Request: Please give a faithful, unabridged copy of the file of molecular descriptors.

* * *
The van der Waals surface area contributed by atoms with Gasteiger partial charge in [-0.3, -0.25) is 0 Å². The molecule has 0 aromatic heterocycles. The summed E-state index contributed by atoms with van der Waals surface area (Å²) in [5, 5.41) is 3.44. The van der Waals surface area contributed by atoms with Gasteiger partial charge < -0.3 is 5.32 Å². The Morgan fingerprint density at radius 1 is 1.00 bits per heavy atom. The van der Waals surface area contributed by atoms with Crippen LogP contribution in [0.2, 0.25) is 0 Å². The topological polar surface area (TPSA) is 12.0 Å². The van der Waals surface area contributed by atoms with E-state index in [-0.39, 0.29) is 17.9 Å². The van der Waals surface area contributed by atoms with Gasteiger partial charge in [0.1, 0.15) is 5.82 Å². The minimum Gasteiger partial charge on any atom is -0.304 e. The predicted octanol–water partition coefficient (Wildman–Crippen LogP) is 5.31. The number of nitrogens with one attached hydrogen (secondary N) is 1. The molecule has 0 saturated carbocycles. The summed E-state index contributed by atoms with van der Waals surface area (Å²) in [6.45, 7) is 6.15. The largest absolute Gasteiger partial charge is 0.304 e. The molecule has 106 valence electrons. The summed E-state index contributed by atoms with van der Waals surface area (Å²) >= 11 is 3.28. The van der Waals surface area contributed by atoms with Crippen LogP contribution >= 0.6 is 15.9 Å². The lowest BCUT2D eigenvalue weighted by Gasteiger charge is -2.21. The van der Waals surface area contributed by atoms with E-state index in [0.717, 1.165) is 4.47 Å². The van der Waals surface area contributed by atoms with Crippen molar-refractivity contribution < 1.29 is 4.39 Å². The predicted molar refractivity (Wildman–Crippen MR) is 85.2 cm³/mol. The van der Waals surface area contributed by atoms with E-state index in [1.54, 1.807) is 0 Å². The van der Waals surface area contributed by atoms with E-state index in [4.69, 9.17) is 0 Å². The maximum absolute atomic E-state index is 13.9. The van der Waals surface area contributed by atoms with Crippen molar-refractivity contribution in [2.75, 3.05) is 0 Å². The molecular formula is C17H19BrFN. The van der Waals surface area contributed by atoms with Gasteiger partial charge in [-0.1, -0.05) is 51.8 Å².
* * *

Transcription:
The van der Waals surface area contributed by atoms with Gasteiger partial charge in [-0.3, -0.25) is 0 Å². The molecule has 0 aromatic heterocycles. The summed E-state index contributed by atoms with van der Waals surface area (Å²) in [5, 5.41) is 3.44. The van der Waals surface area contributed by atoms with Gasteiger partial charge < -0.3 is 5.32 Å². The Morgan fingerprint density at radius 1 is 1.00 bits per heavy atom. The van der Waals surface area contributed by atoms with Crippen LogP contribution in [0.2, 0.25) is 0 Å². The topological polar surface area (TPSA) is 12.0 Å². The van der Waals surface area contributed by atoms with E-state index in [-0.39, 0.29) is 17.9 Å². The van der Waals surface area contributed by atoms with Gasteiger partial charge in [0.1, 0.15) is 5.82 Å². The minimum Gasteiger partial charge on any atom is -0.304 e. The predicted octanol–water partition coefficient (Wildman–Crippen LogP) is 5.31. The number of nitrogens with one attached hydrogen (secondary N) is 1. The molecule has 0 saturated carbocycles. The summed E-state index contributed by atoms with van der Waals surface area (Å²) in [6.45, 7) is 6.15. The largest absolute Gasteiger partial charge is 0.304 e. The molecule has 106 valence electrons. The summed E-state index contributed by atoms with van der Waals surface area (Å²) >= 11 is 3.28. The van der Waals surface area contributed by atoms with Crippen LogP contribution >= 0.6 is 15.9 Å². The lowest BCUT2D eigenvalue weighted by Gasteiger charge is -2.21. The van der Waals surface area contributed by atoms with E-state index in [0.717, 1.165) is 4.47 Å². The van der Waals surface area contributed by atoms with Crippen molar-refractivity contribution < 1.29 is 4.39 Å². The predicted molar refractivity (Wildman–Crippen MR) is 85.2 cm³/mol. The van der Waals surface area contributed by atoms with E-state index in [1.54, 1.807) is 0 Å². The van der Waals surface area contributed by atoms with E-state index in [4.69, 9.17) is 0 Å². The maximum absolute atomic E-state index is 13.9. The van der Waals surface area contributed by atoms with Crippen molar-refractivity contribution in [2.75, 3.05) is 0 Å². The molecular formula is C17H19BrFN. The van der Waals surface area contributed by atoms with Gasteiger partial charge in [-0.1, -0.05) is 51.8 Å².